Moreover, to meet rising pension demands in an ageing society, the world badly needs more companies that create long-term returns. Such firms can play an instrumental role in energy transition and feeding the world more sustainably. LIVA provides managers with a metric that can help them gauge long-term value creation and consider which strategic decisions can allow their firms to flourish in society.

Get started using LIVA with the tools on www.liva-measure.com, including interactive access to the full global LIVA database of more than 45,000 companies.

Phebo Wibbens is an Assistant Professor of Strategy at INSEAD.

Nicolaj Siggelkow is the David M. Knott Professor at the Wharton School, where he is also a Professor of Management. He is the co-director of the Mack Institute for Innovation Management.

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Comments
David Abashidze,

I am sorry if I missed it anywhere but looks like LIVA does not incorporate measure of risk and is more related to TSR expressed in actual money terms rather than to NPV, as NPV incorporates measure of risk with cost of capital.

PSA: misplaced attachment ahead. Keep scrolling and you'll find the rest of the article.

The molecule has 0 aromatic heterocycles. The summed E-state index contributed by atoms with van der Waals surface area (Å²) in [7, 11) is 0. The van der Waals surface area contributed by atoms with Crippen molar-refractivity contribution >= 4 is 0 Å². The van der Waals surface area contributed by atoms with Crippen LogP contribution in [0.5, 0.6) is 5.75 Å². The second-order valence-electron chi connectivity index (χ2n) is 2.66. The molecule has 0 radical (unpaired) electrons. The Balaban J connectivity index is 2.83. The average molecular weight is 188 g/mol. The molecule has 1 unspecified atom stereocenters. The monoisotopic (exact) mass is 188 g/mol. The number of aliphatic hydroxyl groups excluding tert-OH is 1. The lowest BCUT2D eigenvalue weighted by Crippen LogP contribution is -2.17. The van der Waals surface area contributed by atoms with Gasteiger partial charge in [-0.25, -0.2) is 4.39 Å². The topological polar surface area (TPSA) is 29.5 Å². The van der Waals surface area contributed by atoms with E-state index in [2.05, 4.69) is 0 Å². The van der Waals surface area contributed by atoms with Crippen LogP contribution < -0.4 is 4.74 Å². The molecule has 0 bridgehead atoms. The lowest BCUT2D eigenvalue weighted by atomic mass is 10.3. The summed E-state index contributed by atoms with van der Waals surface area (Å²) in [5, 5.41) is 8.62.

To continue with example of Apple: Apple created a lot of money for shareholders, but how much Value is harder to quantify. We should not miss the risks Apple took in the journey, there was even case when it was on the brink of collapse. Just because eventually than risk did not materialize does not mean it was not there. You might gamble and create a lot of LIVA but at the expense of massive risks.